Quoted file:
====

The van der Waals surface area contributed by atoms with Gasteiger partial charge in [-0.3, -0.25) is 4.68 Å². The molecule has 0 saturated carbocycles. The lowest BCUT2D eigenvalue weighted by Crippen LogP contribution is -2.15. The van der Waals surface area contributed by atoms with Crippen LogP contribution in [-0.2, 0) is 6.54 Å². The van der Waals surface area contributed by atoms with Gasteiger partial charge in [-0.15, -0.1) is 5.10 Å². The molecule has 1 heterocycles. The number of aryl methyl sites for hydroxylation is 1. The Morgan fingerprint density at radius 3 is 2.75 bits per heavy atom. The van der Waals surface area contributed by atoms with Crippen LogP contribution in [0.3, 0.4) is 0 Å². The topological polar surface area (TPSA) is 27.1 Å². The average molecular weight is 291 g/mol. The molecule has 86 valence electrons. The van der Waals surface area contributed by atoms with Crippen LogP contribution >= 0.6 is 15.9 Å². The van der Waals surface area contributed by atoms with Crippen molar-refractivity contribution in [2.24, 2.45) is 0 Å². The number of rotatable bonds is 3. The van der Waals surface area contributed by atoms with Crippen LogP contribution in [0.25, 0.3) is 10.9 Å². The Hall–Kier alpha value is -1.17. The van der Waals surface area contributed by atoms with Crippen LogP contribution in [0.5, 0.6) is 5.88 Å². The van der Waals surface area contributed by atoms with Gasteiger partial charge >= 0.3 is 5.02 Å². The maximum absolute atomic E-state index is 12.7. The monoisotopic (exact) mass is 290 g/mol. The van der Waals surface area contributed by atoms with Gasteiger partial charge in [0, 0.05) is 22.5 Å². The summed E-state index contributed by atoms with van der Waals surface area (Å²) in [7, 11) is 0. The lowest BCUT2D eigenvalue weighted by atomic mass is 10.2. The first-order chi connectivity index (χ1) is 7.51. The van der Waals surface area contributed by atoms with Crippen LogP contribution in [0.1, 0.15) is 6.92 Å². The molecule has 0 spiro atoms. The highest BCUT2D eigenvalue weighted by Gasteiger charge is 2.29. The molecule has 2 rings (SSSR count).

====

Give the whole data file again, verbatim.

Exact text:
The van der Waals surface area contributed by atoms with Gasteiger partial charge in [-0.3, -0.25) is 4.68 Å². The molecule has 0 saturated carbocycles. The lowest BCUT2D eigenvalue weighted by Crippen LogP contribution is -2.15. The van der Waals surface area contributed by atoms with Crippen LogP contribution in [-0.2, 0) is 6.54 Å². The van der Waals surface area contributed by atoms with Gasteiger partial charge in [-0.15, -0.1) is 5.10 Å². The molecule has 1 heterocycles. The number of aryl methyl sites for hydroxylation is 1. The Morgan fingerprint density at radius 3 is 2.75 bits per heavy atom. The van der Waals surface area contributed by atoms with Crippen LogP contribution in [0.3, 0.4) is 0 Å². The topological polar surface area (TPSA) is 27.1 Å². The average molecular weight is 291 g/mol. The molecule has 86 valence electrons. The van der Waals surface area contributed by atoms with Crippen LogP contribution >= 0.6 is 15.9 Å². The van der Waals surface area contributed by atoms with Crippen molar-refractivity contribution in [2.24, 2.45) is 0 Å². The number of rotatable bonds is 3. The van der Waals surface area contributed by atoms with Crippen LogP contribution in [0.25, 0.3) is 10.9 Å². The Hall–Kier alpha value is -1.17. The van der Waals surface area contributed by atoms with Crippen LogP contribution in [0.5, 0.6) is 5.88 Å². The van der Waals surface area contributed by atoms with Gasteiger partial charge >= 0.3 is 5.02 Å². The maximum absolute atomic E-state index is 12.7. The monoisotopic (exact) mass is 290 g/mol. The van der Waals surface area contributed by atoms with Gasteiger partial charge in [0, 0.05) is 22.5 Å². The summed E-state index contributed by atoms with van der Waals surface area (Å²) in [7, 11) is 0. The lowest BCUT2D eigenvalue weighted by atomic mass is 10.2. The first-order chi connectivity index (χ1) is 7.51. The van der Waals surface area contributed by atoms with Crippen LogP contribution in [0.1, 0.15) is 6.92 Å². The molecule has 0 spiro atoms. The highest BCUT2D eigenvalue weighted by Gasteiger charge is 2.29. The molecule has 2 rings (SSSR count).